Versé Shom, Professor of Practice in Social Innovation and Social Entrepreneurship (SISE), is a social innovation designer focusing on equality and inclusivity, community resilience, youth livelihood, and self-sustainable schools. "TuSA is very forward thinking and looking to be at the cutting edge of solving the most crucial problems through the built environment," observes Shom. "This is evident in the way the school has grown in the last few years."
Sonsoles Vela Navarro, whose career has included multidisciplinary practice and whose research and teaching largely concentrate on climate and sustainability, joins the tenure-track faculty as Assistant Professor of Architecture. “TuSA strongly commits to sustainability and developing socially conscious and environmentally just models to inhabit the planet,” says Navarro. "Their emphasis on fostering a culture of innovation aligns perfectly with my values and aspirations."
Liz Camuti, Assistant Professor of Landscape Architecture, practices and researches design for climate adaption, with an emphasis on reimagining highly engineered landscapes as sites of ecological cohabitation. "In the classroom, I aim to help students move away from solutionist thinking about design problems and toward consideration for new, potential relationships that might unfold over time. This teaching approach positions students as the agents of systemic change," Camuti says.
Heather Veneziano, Professor of Practice in Historic Preservation, works largely in cultural heritage sites, with a particular emphasis on historic cemeteries. "Through exposure to tangible case-studies and research methodologies, I hope to distill the essence of what makes the field of historic preservation so rich and worthy of focus," states Veneziano. "I also strive to learn along with my students, and from them."
A career real estate developer, Will Bradshaw has been teaching in Tulane’s Real Estate Development program since 2008, now taking on an expanded role as a Professor of Practice, who is looking forward to leaning into the legacy of real estate development education at the school. "We are on the front lines of climate change, living in a city that is defined and threatened by water," says Bradshaw.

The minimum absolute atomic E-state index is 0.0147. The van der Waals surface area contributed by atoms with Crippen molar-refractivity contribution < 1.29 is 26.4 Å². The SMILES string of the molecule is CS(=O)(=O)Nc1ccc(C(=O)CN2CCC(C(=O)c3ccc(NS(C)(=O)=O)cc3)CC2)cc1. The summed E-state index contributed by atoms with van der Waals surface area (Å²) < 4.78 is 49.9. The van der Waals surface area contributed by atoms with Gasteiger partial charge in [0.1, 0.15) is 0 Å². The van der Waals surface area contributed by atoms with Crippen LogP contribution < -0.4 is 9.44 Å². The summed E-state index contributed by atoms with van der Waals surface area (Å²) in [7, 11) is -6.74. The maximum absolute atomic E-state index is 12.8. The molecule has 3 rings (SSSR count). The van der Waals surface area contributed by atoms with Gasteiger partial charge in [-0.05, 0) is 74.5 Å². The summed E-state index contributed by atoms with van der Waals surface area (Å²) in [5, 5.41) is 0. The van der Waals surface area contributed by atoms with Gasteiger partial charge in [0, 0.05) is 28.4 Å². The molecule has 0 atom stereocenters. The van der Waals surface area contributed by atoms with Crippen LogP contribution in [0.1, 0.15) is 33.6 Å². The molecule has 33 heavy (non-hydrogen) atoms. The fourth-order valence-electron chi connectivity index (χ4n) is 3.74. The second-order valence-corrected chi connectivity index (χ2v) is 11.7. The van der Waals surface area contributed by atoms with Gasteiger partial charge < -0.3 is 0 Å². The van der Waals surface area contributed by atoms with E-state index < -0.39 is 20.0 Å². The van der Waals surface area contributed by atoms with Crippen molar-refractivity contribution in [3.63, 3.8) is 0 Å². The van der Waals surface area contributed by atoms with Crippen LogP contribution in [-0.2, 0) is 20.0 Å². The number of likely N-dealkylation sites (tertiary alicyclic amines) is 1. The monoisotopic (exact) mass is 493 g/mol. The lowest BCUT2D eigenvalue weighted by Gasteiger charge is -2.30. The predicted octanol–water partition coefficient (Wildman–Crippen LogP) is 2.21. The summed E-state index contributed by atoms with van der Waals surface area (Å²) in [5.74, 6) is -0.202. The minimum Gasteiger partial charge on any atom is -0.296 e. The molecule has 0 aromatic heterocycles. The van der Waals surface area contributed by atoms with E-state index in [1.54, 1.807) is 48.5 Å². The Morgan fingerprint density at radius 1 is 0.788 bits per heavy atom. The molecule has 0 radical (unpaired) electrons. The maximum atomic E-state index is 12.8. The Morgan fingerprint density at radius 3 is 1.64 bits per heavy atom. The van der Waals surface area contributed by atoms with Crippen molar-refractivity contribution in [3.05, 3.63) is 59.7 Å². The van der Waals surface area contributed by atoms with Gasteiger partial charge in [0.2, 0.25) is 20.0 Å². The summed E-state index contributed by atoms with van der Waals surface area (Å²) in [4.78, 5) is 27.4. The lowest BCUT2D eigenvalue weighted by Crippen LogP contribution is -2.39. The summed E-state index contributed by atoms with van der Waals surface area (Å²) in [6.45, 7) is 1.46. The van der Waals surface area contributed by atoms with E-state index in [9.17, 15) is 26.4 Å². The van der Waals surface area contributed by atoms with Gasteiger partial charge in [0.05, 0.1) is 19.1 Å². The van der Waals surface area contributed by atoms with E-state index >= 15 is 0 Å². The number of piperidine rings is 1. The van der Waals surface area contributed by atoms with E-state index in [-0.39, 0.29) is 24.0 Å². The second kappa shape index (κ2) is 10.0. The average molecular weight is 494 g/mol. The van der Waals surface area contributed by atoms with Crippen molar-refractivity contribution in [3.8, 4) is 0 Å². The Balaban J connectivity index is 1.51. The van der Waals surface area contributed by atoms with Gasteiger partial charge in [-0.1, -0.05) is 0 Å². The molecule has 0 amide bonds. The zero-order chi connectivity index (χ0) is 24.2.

As the faculty expands, the school remains committed to equity, diversity, and inclusion (EDI) in its hiring practices. Edson Cabalfin, Associate Professor, Director of SISE, and Associate Dean for Equity, Diversity, and Inclusion, emphasizes that EDI is top-of-mind as the school pursues faculty growth. “The goal is to increase the number of faculty from historically underrepresented groups–including race, sexuality, gender identity, socioeconomic status, nationality, educational / academic background, and research focus, among others” says Cabalfin. “Diversity can mean many different things.”
While TuSA leadership and the hiring committee believe that progress has been made in diversifying the faculty with the first wave of hires, the work must continue. “We’re explicit that this is part of our goal and it’s something we’re working hard on. We haven’t quite achieved all that we want to yet, but we will continue our efforts with this year’s upcoming faculty search,” says Cabalfin.
Dean Alday says further, “We’re very committed to this work because we need our faculty to represent different perspectives, different cultures, different educations, and different experiences. Diversity of thought is what brings excellence.”